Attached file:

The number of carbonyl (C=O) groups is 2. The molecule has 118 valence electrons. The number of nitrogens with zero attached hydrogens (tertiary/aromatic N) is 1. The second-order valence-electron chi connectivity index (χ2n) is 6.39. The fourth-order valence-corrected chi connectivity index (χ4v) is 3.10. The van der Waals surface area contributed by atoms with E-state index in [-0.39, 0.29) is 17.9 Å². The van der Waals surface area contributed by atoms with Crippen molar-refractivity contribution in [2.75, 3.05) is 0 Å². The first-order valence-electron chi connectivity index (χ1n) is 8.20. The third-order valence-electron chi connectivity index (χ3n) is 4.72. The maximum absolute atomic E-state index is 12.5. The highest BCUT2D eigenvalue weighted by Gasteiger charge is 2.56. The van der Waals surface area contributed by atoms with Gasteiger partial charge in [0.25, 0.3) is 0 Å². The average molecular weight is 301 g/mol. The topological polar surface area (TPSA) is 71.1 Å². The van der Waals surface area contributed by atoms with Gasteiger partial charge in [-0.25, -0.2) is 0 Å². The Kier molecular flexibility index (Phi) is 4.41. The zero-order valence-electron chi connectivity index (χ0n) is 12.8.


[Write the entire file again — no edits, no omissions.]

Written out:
The number of carbonyl (C=O) groups is 2. The molecule has 118 valence electrons. The number of nitrogens with zero attached hydrogens (tertiary/aromatic N) is 1. The second-order valence-electron chi connectivity index (χ2n) is 6.39. The fourth-order valence-corrected chi connectivity index (χ4v) is 3.10. The van der Waals surface area contributed by atoms with E-state index in [-0.39, 0.29) is 17.9 Å². The van der Waals surface area contributed by atoms with Crippen molar-refractivity contribution in [2.75, 3.05) is 0 Å². The first-order valence-electron chi connectivity index (χ1n) is 8.20. The third-order valence-electron chi connectivity index (χ3n) is 4.72. The maximum absolute atomic E-state index is 12.5. The highest BCUT2D eigenvalue weighted by Gasteiger charge is 2.56. The van der Waals surface area contributed by atoms with Gasteiger partial charge in [0.25, 0.3) is 0 Å². The average molecular weight is 301 g/mol. The topological polar surface area (TPSA) is 71.1 Å². The van der Waals surface area contributed by atoms with Gasteiger partial charge in [-0.25, -0.2) is 0 Å². The Kier molecular flexibility index (Phi) is 4.41. The zero-order valence-electron chi connectivity index (χ0n) is 12.8.